With regard to Iraq, that country remains a significant threat to the region’s stability. We are working at the UN and elsewhere to strengthen international controls on Iraq. In the last year, we successfully stopped the free fall of sanctions and began to rebuild United Nations Security Council consensus on Iraq. The UNSC unanimously adopted resolution 1382 in November, committing itself to implement the central element of "smart sanctions" by May 30 of this year. This central element, or Goods Review List (GRL), identifies materials UNSC members must approve for export to Iraq and ensures continued supervision and control over dual-use goods. Its implementation will effectively lift economic sanctions on purely civilian trade and focus controls on arms, especially WMD. This will further strengthen support for UN controls by showing the international community that Saddam Hussein, not the UN and not the U.S., is responsible for the humanitarian plight of the Iraqi people. We are working with the Russians to get final agreement on the GRL.

At the end of the day, we have not ruled out other options with respect to Iraq. We still believe strongly in regime change in Iraq and we look forward to the day when a democratic, representative government at peace with its neighbors leads Iraq to rejoin the family of nations.

With regard to Iran, we have a long-standing list of grievances, from concerns about proliferation to Iran’s continued sponsorship of terrorism. We have been clear in communicating to Teheran that its support for terrorism remains a serious unaddressed concern – and this includes the case of the Karine A transporting arms.

Teheran’s latest provocation, besides the arms aboard the Karine A, has been its apparent unhelpful activities in the post-Taliban environment of western Afghanistan. This, after being quite helpful as we prosecuted the war against terrorism in Afghanistan and, at the Bonn Conference, being helpful with the setup of the Interim Authority in Kabul.

After citing the list of our grievances with Iran, however, I am still convinced that we may be able to talk to Iran, that we may be able to have a reasonable conversation with Iranian leaders. With respect to the situation in Afghanistan, for example, I believe we can demonstrate to them that it is not in their interest to destabilize the government that they helped to create in Bonn. The other issues will be more difficult; but I do believe constructive talks with Iran on Afghanistan are possible.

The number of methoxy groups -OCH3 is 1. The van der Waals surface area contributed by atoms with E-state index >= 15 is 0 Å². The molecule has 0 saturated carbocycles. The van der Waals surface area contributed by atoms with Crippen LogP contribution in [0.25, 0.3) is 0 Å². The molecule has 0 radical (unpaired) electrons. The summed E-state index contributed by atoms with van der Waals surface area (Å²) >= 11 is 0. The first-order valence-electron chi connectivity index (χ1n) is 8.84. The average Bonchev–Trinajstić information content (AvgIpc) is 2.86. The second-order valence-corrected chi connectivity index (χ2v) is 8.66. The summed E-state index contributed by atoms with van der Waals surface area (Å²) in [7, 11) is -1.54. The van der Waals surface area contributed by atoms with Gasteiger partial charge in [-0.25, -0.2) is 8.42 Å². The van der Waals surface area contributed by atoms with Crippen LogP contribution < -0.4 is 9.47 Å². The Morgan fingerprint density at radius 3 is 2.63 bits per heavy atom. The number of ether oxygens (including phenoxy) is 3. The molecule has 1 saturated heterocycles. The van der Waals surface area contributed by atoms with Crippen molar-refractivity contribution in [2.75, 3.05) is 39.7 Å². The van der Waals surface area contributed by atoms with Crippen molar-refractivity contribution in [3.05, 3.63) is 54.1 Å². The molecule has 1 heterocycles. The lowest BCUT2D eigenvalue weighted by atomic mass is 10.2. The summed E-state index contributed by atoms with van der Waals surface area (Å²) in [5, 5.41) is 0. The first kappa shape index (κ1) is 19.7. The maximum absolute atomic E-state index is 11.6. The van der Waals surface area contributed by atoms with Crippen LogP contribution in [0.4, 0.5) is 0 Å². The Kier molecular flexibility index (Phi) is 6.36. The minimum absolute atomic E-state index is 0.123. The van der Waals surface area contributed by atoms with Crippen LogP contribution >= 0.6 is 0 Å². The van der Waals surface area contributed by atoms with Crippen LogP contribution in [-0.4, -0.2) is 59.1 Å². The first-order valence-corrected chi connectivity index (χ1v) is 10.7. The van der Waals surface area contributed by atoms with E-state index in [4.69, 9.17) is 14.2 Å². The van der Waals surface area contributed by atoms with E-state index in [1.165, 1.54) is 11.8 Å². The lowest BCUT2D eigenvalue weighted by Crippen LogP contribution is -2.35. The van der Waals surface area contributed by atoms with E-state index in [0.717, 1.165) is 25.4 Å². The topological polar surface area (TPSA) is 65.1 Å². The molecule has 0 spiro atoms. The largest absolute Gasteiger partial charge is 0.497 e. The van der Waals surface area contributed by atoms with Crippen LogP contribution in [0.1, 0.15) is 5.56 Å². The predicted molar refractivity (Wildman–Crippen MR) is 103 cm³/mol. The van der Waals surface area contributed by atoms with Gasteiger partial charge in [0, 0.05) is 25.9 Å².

Mr. Chairman, I have not yet spoken at length about the crisis in South Asia or the war against terrorism, both of which I know are on all of the committee members’ minds. Let me turn to those two very important matters now.

The Crisis in South Asia

The standoff between India and Pakistan is a very dangerous situation. Any situation where you have forces that are mobilized and are in proximity to one another and are at something of a war footing with nearly a million soldiers deployed, is a dangerous situation. One where both sides have nuclear and missile capability is dramatically more so. As President Bush and I worked this issue over the past few weeks, we noted however that there was an opportunity for a political and diplomatic solution – a solution that would avoid what could be a very disastrous conflict if it came to war.

Prime Minister Blair visited the region in early January. Chinese premier, Zhu Rongji, visited New Delhi the week of January 14. As you know, I visited New Delhi and Islamabad three weeks ago. I talked frequently by phone with General Musharraf and with my counterpart in India, Foreign Minister Singh. We talked at length about how to reach a point where the two sides could say, "All right, let’s start to deescalate."

President Musharraf’s speech on January 12 was a seminal event. It not only dealt with terrorism and extremism in a way that I believe New Delhi found constructive, it sent a clear message to Pakistanis that terrorism must end if Pakistan is to enter the 21st century with expectations of progress and a decent life for its people. President Musharraf showed great courage and foresight in sending such a decisive message to his country and, by extension, to the Islamic world at large. Now he must show equal courage in implementing his concepts in Pakistan.

From the start of this crisis, both New Delhi and Islamabad have indicated that they want to avoid war, that they are desirous of solving the standoff through political and diplomatic means. Now, as we are seeing and as we are hoping, events seem to be progressing toward that end. We will continue monitoring the situation, urging restraint and dialogue, and helping where and when we can. We will encourage both India and Pakistan to refrain from provocative rhetoric and to move toward redeployment of their military forces. We need to continue carefully walking down from the very precarious position each country has created with respect to the other.

Mr. Chairman, let me now turn to the war on terrorism.

The War On Terrorism

A little over two weeks ago, I was in Tokyo to join the European Union, Saudi Arabia, and Japan in hosting the Afghan Donor Conference. Representatives from over 60 countries attended, as well as experts from the Multilateral Development Banks, and a number of UN agencies. The conference helped to ensure that a wide range of countries will help the Afghans rebuild their country. The United States pledged almost $297 million at the conference and others pitched in accordingly. The total pledged at this point is around $4.5 billion with more than $1.8 billion for the first year. I am pleased with the first-year funds, but we must do much better for the long haul.